21 October 2014
Howards End, a riveting book written by E.M. Forster, showcases the question “Who shall inherit England?,” in the post-World War 1 England era does so by putting different social classes and the different people who are representatives of the social classes on display for everyone to judge and critique such as Leonard Bast as an old representative and his son as a new representative. E.M. Forster uses one man in particular, Leonard Bast, to showcase the fact that when you are trying to climb up the social ladder through whatever means necessary, upward social mobility doesn’t always happen to you personally in your lifetime and sometimes it is the next generation that will inherit everything. In the case of Leonard Bast who was a significantly poor man, eating beef tongue and pineapple jelly for dinner, (Forster 41) and running after Miss Schlegel when she accidently took his umbrella at the concert (Forster 27), he was always trying to achieve higher social standing by associating himself with wealthy people at concerts, or reading books that the wealthy read, or trying to attain a good status job. Leonard once thought “We are not concerned with the very poor,” (Forster 35) because that is how he wanted to be able to be. Leonard wanted to be able to achieve the status of not having to worry about how he was going to pay for his next meal, or how he would take care of his eventual wife Jacky. After the initial meeting with the Schlegels, they invite Leonard over for tea, even though they know that he’s poor. Helen, Leonard’s eventual lover, and umbrella stealer, does crack jokes at his expense because they do have the money it takes not to worry about an old umbrella that has holes in it, unlike Leonard (Forster 32-33) which shows that he is of the lower class because he cannot afford an umbrella and that is what it takes to make one a gentleman (Forster 35). At least two years after this incident, the Schlegels and Leonard happen upon each other again, by way of his now wife, Jacky showing up at the Schlegels house thinking her husband was there because of Margaret’s calling card given to Leonard when Helen stole his umbrella. The day after this incident, Leonard shows up at their house and tells the Schlegels that he had left, and Jacky thought he was there, and they proceeded to talk about books like “Stevenson’s Prince Otto,” among others things, such as the walk Leonard took in the woods when he was missing from Jacky (Forster 85-87). Helen and Leonard eventually get so close in their relationship that he has an affair with her and gets her pregnant. While this is going on, Margaret has also found herself a husband, Mr. Henry Wilcox, former husband to the late Mrs. Wilcox, from an estranged family friendship. Mr. Wilcox does not really like Leonard for the fact that he is poor and thinks that he has questionable interests outside of his marriage (Forster 107). Jacky, who is found out to be an old mistress of Mr. Wilcox’s adds an embarrassment factor to Margaret and Henry’s relationship, and he tries to let her out of the engagement though she does not want out (Forster 166-167). Once Margaret and Henry are married, Helen runs away because she does not want her family to know she is pregnant. She then gets tricked into coming home and revealing that she is in fact almost ready to give birth, because Margaret is worried about her (Forster 208). When Charles Wilcox, Margaret’s step son, and Helen’s step nephew finds out that Leonard “seduced” her, thinking she had no say in the matter, Charles wanted only to “thrash him within an inch of his life,” (Forster 230) though Charles kills Leonard by an accident. With Charles saying Leonard died of a heart attack, and the police deciding differently, Charles goes to jail while Helen is left to raise the baby herself. Now that Helen’s baby boy is without a father, no matter how questionable he may be, he will grow up in the Schlegel and Wilcox household at Howards End surrounded by the family’s combined wealth. Henry Wilcox decides along with the consensus of his children, that Margaret will inherit Howards End, and when Margaret dies, Helen and Leonard’s child will inherit Howards End (Forster 242). Though Leonard tries extremely hard to raise his social standing and his class, he does not achieve it in his lifetime. In the end, he does set up the stage for his child to start off in a wealthier and in a higher class standing than he ever was. Leonard’s bastard child will inherit from both the Schlegel family and the Wilcox family, making a significantly high jump up from his father’s social class, simply because of who his mother is. Della Justice May, the subject of Tamar Lewin’s article “Up From The Holler” voiced that "If your goal is to become . . . a very important person, you can't start way back on the continuum, because you have too much to make up in one lifetime. You have to make up the distance you can in your lifetime so that your kids can then make up the distance in their lifetime,” meaning that you can do everything in power to gain wealth and class, but you yourself may not always be around to see it, but will be able to provide the base so your kids can reap the benefits and they can continue to build on to the base, such as the case in Howards End, with Leonard and Helen’s son. Della Justice May never felt comfortable, even after she was rescued from foster care by her older, lawyer, cousin Joe Justice, who gave her the bit of raise of class that changed the rest of her life. After Della Justice May graduated from high school, she got accepted and attended Berea College, a college in Kentucky that focuses on low-income families that also has a no tuition guarantee for everyone who attends, no matter where they come from. Once graduated from Berea College, Della Justice May went on to get a scholarship from the University of Kentucky Law School and along with her husband, Troy Price; who went to graduate school for family studies, moved to Lexington and went to Law School (Lewin). Though she now has a stable and well-paying job at her Cousin Joe’s law firm, she still feels left out of the upper-class spectrum. Della Justice May voices "My stomach's always in knots getting ready to go to a party, wondering if I'm wearing the right thing, if I'll know what to do," to Lewin, which is a big deal when you weren’t taught those things growing up. I know from personal experience that saying the wrong thing, doing the wrong thing, or even wearing the wrong thing can make somebody think twice about why they invited you to the function you’re at. Della Justice May tries to make life easier for her two adopted kids who also her niece and nephew, by making sure they head to Wal-Mart for supplies when Anna has a school project, or make sure that Will has the opportunity to go to Boy Scouts and above all, she tries to make these opportunities and others like these, that weren’t available to her as a kid and previously unavailable to Will and Anna, available to them now (Lewin). Della Justice May says, in the attached audio/picture slide that is connected with Tamar Lewin’s article “Up from the Holler,” that “They [the kids] don’t have the respect for education I had. I saw my life as one I needed to get out of. They [the kids] like their life, and it’s pretty okay,” Della Justice says when talking about her adoptive children. Della Justice’s adopted children get to experience that freedom of not having to worry about making sure they don’t mess up in their school work and school life, because they are comfortable. Will and Anna don’t have to worry about not getting into college because they failed a class in high school, or necessarily how they’re going pay for it. Both of their parents have decent jobs, and they get to grow up knowing what it’s like to not have to fret about having enough money to pay the electric bill. Just one generation before them, both Della Justice and her husband Joe had to worry about those things, how they were going to go to college, and how they would be able to live, and at least for Della Justice, she worried about getting out of that situation and not going back. Going back one generation in Howards End, Leonard too, has to worry about paying his bills and even what he’s going to eat that night, though his son will never have those feelings, and just like Della Justice, Leonard wants to leave that situation behind, and these two occurrences are almost 100 apart from the other. This just furthers the fact that sometimes, social mobility can only be jumpstarted so much before the next generation has to take over and complete it. In R. A. Scott-James’s criticism from the Daily News in 1910 of Howards End he writes, “’Only connect . . . ‘is Mr. Forster’s motto,” (Scott-James 382) which in itself, is completely true. Forster gets these people to connect, but in ways where they really aren’t connecting. Leonard tries to connect with the Schlegels and is welcomed in, but he still feels like the friend that they invite to the party because they feel sorry for him. Scott-James goes on to say that “It is because they do not ‘connect’; because to write a novel near to nature on one hand, and true to the larger vision on the other requires tremendous labour of thought making perception and wisdom fruitful; the fitting of the perception of little things with the perception of universal things; consistency, totality, connection. Mr. Forster has written a connected novel,” (Scott-James 382-383) Scott-James believes that it is the perception of universal things, such as connection, that makes it look as though the people and families in Howards End are connecting, without actually connecting. Forster gives us the answer to “Who Shall Inherit England?” The answer is the new generation; the new generation of young people who grow up rich, or around rich people and in that culture, such as Leonard’s son. No matter where you are at in the world, the rich people will inherit the wealth. It is possible to move yourself up the social ladder, like Della Justice May did, and still not feel comfortable as she did, and her children will inherit her hard work and reap the benefits of growing up in a higher social class than Della Justice did in her life. Someone like Leonard has to make small steps, and eventually like Leonard’s son, they will get to a high rung on the ladder and be able to move themselves up.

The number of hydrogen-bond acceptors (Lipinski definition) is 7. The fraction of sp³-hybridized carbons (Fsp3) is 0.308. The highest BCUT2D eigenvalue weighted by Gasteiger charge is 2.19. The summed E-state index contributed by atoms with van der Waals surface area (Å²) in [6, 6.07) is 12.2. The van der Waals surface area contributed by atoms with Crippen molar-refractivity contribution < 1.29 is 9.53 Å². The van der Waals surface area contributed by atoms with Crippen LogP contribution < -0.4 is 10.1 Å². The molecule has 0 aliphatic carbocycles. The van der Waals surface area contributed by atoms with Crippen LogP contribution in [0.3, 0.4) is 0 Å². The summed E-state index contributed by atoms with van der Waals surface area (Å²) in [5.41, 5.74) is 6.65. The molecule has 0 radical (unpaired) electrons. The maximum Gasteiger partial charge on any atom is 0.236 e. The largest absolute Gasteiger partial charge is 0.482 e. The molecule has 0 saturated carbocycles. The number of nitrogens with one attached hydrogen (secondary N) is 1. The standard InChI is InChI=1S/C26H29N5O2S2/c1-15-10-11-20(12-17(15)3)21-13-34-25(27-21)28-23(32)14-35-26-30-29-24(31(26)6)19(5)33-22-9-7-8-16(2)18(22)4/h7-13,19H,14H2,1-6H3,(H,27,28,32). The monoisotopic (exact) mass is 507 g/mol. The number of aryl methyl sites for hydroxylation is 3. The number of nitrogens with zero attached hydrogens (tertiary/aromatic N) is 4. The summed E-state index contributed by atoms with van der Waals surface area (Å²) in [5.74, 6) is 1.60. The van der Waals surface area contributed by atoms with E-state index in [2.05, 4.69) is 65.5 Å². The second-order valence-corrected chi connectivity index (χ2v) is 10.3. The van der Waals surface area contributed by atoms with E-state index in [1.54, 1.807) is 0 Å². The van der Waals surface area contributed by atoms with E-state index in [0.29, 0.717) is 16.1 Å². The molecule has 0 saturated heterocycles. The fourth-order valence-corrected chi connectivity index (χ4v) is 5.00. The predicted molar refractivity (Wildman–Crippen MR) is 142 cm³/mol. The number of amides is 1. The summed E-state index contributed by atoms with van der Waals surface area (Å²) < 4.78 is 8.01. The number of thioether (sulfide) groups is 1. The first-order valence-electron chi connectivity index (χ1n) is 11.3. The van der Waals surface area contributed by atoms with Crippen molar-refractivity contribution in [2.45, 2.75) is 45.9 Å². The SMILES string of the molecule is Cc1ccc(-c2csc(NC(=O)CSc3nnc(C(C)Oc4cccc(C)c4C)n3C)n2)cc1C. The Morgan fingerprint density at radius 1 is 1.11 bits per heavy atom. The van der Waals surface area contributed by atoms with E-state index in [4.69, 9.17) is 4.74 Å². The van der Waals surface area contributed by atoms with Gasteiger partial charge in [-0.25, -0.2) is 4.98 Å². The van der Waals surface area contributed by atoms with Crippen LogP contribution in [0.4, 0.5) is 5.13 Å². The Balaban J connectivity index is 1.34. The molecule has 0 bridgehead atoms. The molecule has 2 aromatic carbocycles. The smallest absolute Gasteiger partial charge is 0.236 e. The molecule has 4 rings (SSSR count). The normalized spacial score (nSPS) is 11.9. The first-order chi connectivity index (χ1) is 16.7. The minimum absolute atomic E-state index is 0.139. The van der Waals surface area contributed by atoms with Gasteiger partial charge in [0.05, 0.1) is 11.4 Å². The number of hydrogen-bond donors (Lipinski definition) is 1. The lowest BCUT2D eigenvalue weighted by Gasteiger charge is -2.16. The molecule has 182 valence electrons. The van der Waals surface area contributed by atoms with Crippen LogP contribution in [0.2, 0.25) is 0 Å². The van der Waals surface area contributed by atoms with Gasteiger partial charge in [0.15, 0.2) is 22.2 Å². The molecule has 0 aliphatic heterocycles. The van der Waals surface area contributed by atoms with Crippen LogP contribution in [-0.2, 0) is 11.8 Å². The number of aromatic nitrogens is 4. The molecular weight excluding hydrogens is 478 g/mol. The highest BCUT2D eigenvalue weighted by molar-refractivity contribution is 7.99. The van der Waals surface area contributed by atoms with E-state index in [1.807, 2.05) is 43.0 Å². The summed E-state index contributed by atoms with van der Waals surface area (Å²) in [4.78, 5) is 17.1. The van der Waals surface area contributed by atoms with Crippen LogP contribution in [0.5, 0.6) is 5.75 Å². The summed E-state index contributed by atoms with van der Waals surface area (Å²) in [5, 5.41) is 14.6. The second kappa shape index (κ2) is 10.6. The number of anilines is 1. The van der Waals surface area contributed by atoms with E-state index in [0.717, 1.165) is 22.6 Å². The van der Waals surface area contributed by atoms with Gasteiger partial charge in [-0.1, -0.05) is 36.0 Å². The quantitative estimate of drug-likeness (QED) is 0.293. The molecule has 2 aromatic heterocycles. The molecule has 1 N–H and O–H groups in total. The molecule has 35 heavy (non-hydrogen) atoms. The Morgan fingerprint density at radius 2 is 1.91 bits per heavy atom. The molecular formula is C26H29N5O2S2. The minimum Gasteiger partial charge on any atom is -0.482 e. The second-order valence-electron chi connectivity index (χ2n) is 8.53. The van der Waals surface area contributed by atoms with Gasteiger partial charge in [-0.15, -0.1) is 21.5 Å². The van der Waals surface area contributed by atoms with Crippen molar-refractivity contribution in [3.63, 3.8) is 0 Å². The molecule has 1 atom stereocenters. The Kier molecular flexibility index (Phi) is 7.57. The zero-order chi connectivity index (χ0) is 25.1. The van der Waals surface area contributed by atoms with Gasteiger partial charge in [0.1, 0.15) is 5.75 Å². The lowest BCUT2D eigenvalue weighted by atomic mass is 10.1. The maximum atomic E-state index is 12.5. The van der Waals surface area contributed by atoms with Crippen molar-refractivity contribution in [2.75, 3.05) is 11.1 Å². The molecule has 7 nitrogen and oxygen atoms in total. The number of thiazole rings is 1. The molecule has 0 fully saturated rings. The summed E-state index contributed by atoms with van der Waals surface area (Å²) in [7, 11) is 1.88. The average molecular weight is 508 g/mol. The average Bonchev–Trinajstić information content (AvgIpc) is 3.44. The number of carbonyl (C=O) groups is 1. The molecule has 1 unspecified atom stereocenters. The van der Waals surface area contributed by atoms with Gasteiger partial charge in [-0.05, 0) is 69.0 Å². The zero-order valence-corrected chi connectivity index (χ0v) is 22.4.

Forster, E. M. Howards End: Authoritative Text, Textual Appendix, Backgrounds and Contexts, Criticism. Ed. Paul B. Armstrong. Norton Critical Edition. New York: W.W. Norton, 1998. Print. Lewin, Tamar. "Up From the Holler: Living in Two Worlds, At Home in Neither." The New York Times. The New York Times, 18 May 2005. Web. 26 Oct. 2014. May, Della Justice. "Class Matters: Della's Story Interactive Feature." The New York Times. The New York Times, 18 May 2005. Web. 26 Oct. 2014. Scott-James, R.A. “[“. . . A connected novel . . .”]”. Howards End: Authoritative Text, Textual Appendix, Backgrounds and Contexts, Criticism. Ed. Paul B. Armstrong. Norton Critical Edition. New York: W.W. Norton, 1998. Print.